Zieba Shorish-Shamley’s Afghanistan doesn’t exist anymore.
The tea and fresh fruit her Muslim family shared over laughter with their Jewish friends at home. The female lawmakers who spoke out in Afghanistan’s parliament. The tourists who were so enchanted by Kabul, the country’s cosmopolitan capital, they called it the “Paris of Central Asia.” When the Afghan native recently returned home, all of those childhood memories seemed like a mirage. What she saw instead was what many Americans now associate with Afghanistan: destruction. “When I got off the plane, I cried my eyes out,” she said. “Most of Kabul was destroyed.” Shorish-Shamley’s memories represent a side of Afghanistan that’s easily overlooked. As Afghans prepare to pick a president in their national election Thursday, much of the media has focused on pre-election violence. Afghanistan has often been portrayed as a barbaric country where warfare has been a way of life for centuries. But not long ago, Afghanistan was something else: a politically stable, religiously moderate government that recognized women’s rights, Afghan natives and scholars say. Elizabeth Gould, co-author of “Invisible History: Afghanistan’s Untold Story,” says a U.S. diplomat visiting Afghanistan in the early 1970s said its citizens were so passionate about democracy that he saw them debate their constitutional rights in the streets. “The years after World War II, in the ’50s, ’60s and early ’70s, were the golden years,” Gould said. Afghanistan’s ‘wave of freedom’ Afghanistan’s earlier stability started at the top. It rested in part on its royal leadership. The country was ruled by a king, Mohammad Zahir Shah, from 1933 to 1973. Though a monarch, some say Zahir Shah tried to spread the power in Afghanistan. In 1964, he convened a council of scholars, religious and tribal leaders to create a constitution that supported more individual freedoms. Critics say, however, that the shah was slow to implement those democratic reforms. “The king and some of the people who worked for the king believed in democracy and the rights of people,” said Shorish-Shamley, now founder and director of the Women’s Alliance for Peace and Human Rights in Afghanistan. “It was the ’60s, and there was a wave of freedom.” Shorish-Shamley says Afghanistan was, in some ways, ahead of the United States when it came to empowering women.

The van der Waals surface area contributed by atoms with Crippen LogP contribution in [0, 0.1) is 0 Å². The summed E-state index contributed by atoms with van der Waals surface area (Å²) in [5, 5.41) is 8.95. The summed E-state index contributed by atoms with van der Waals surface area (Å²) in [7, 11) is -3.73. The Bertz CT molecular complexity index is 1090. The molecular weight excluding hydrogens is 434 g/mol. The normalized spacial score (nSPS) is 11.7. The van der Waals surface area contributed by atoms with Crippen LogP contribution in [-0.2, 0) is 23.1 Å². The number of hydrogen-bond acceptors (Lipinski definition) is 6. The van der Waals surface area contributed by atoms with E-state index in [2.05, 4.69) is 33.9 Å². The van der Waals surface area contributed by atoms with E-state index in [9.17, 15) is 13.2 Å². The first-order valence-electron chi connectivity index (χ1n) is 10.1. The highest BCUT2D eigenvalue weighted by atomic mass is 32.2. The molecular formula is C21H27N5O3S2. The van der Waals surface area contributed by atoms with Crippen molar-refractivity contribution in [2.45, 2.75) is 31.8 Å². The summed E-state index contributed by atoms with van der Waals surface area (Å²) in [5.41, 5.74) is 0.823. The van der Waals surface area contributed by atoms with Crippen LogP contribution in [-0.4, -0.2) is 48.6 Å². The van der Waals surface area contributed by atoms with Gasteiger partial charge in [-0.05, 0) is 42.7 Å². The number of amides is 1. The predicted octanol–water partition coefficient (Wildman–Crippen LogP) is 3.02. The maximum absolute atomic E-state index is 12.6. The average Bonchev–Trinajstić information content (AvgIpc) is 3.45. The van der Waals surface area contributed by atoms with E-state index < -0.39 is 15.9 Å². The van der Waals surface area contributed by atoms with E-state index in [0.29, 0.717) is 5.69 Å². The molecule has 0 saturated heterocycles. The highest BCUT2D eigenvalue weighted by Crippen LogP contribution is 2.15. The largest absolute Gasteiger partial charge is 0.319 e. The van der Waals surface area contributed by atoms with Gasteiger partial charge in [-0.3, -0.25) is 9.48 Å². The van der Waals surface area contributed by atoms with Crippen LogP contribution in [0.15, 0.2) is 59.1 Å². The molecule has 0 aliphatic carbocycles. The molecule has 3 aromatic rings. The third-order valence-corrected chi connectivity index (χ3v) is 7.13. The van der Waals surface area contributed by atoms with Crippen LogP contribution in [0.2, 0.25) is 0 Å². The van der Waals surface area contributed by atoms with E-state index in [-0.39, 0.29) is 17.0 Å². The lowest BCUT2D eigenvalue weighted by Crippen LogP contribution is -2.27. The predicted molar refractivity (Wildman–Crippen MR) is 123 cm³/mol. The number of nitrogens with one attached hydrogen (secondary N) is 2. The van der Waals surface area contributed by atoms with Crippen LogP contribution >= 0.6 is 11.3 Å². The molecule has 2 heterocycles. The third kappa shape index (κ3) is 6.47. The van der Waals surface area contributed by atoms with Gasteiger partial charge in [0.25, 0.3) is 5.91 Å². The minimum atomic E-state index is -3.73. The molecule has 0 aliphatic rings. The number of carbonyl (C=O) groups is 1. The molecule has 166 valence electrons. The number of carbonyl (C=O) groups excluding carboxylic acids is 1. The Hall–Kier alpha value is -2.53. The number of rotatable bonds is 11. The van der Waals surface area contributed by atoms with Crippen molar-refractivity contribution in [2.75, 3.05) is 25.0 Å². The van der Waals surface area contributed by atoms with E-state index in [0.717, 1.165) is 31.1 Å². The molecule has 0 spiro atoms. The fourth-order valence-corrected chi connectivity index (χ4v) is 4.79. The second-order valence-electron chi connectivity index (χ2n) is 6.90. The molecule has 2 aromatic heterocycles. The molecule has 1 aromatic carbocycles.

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“We had more women in parliament than the U.S. had in Congress at the time,” she said. “We were moving toward democracy. People didn’t have much, but they were happy.” That wave of freedom filtered down to ordinary people’s lives, says Tanya Amri, an Afghan-American who spent her early childhood in Kabul. Amri remembers an idyllic time. Her mother worked as a journalist, and her father worked at the U.S. Embassy. There was hardly any crime in Kabul, and the government was stable, she says. When she tells some Americans that her mother worked as a journalist in Afghanistan, they can’t digest the news. “They ask me if my mom wore a burka,” said Amri, who is writing a book about Afghanistan’s food and cultural heritage. “I tell them she wore a miniskirt.” Religious intolerance may be a problem in Afghanistan today, but not as much in the past, Amri says. The country has a history of religious tolerance. Its mixed religious heritage could be seen in two soaring statues of Buddha that were carved into a cliff in central Afghanistan. Buddhist monks lived in the caves behind the cliff, she says. “At one point, Afghanistan was a Buddhist country,” Amri said. “In those caves, 2,000 monks used to meditate.” The Taliban, however, demolished the statues in early 2001 because they deemed them graven images offensive to Islam. Afghanistan’s earlier religious tolerance was due in part to geography. It was at the intersection of the ancient world’s great civilizations, says Paul Fitzgerald, co-author of “Invisible History.” Afghanistan was crisscrossed by the Silk Road, an ancient network of routes that linked China to Rome. Wool, gold, silk and spices were dispatched over the roads, and Buddhist and Hindu pilgrims settled into Afghanistan, Fitzgerald says. “Afghanistan has been called the graveyard of empires, but it’s more of a crossroad of cultures,” Fitzgerald said. The cultural richness is what Shorish-Shamley remembers from her childhood. Though she was a Muslim, she remembered attending Jewish holiday celebrations. Hindus, Sikhs, Shiites and Sunnis lived easily with one another, she says. “My mother’s best friends were Jewish,” she said. “My mother had a set of cups and dishes that were kosher that she kept for her friends when they came over for dinner.” Is the past romanticized Yet there are others who say it is tempting to romanticize Afghanistan’s past. Christine Beasley, the program manager in Afghanistan for World Vision, a Christian humanitarian group, says Afghanistan did modernize in the 1960s and the 1970s. But most of the country’s rural areas remained conservative in their practice of Islam and treatment of women. “There was relative stability, but the changes in the ’60s and ’70s were confined to very small, urban elite, primarily around Kabul,” Beasley said. Afghanistan’s stability started to unravel in 1973. A military coup ousted the king. If he was so just, why would a coup succeed Fitzgerald says Afghans grew unsatisfied because of change wasn’t coming quick enough to the impoverished country. “It was the lack of progress at modernization by the traditional Afghan government that was the source of unrest,” Fitzgerald said. “It was not the fact that they were modernizing. They didn’t have the economy to absorb all of those educated Afghans.” In the late 1970s under a communist regime, Afghanistan’s internal stability worsened. In 1979, the Soviet Union invaded and depose the country’s leader. But Soviet forces ended up getting bogged down in a 10-year-long military conflict. The Soviets were finally driven out by U.S. backed Afghan resistance fighters. Afghan resistance leaders formed a government but it eventually descended into civil war. In 1996, the Taliban stepped into the power vacuum left by feuding factions and took control. The Taliban, though largely indigenous to Afghanistan, was nurtured by Pakistan’s military and intelligence services. The Taliban “would have never been able to take over Afghanistan without that support,” says Peter Bergen, CNN national security analyst. “The Taliban has to be viewed as a creation of Pakistan intelligence with the objective of taking over Afghanistan and putting in a Pakistani-friendly government,” says Elizabeth Gould , author of “Invisible History.” Shorish-Shamley, the Afghan women’s activist, agrees with Gould and says it is useless to negotiate with the Taliban. “There is no such thing as a moderate Taliban,” she said. “If you will show me a moderate Nazi, I will show you a moderate Taliban.” Perhaps Afghanistan can recover its stability. Afghans and exiles recommend the same solutions: weed out government corruption, oust the Taliban, boost economic development and prevent Pakistan from interfering in Afghanistan’s internal affairs. Amri, the Afghan-American who is writing a book about her native country’s heritage, says nostalgia will not be enough. She and other Afghans must return to Afghanistan to help it recover. “It’s up to the people of my generation to go back and contribute,” she said. “I’m very hopeful. Nothing lasts forever. I hope it happens in my lifetime.”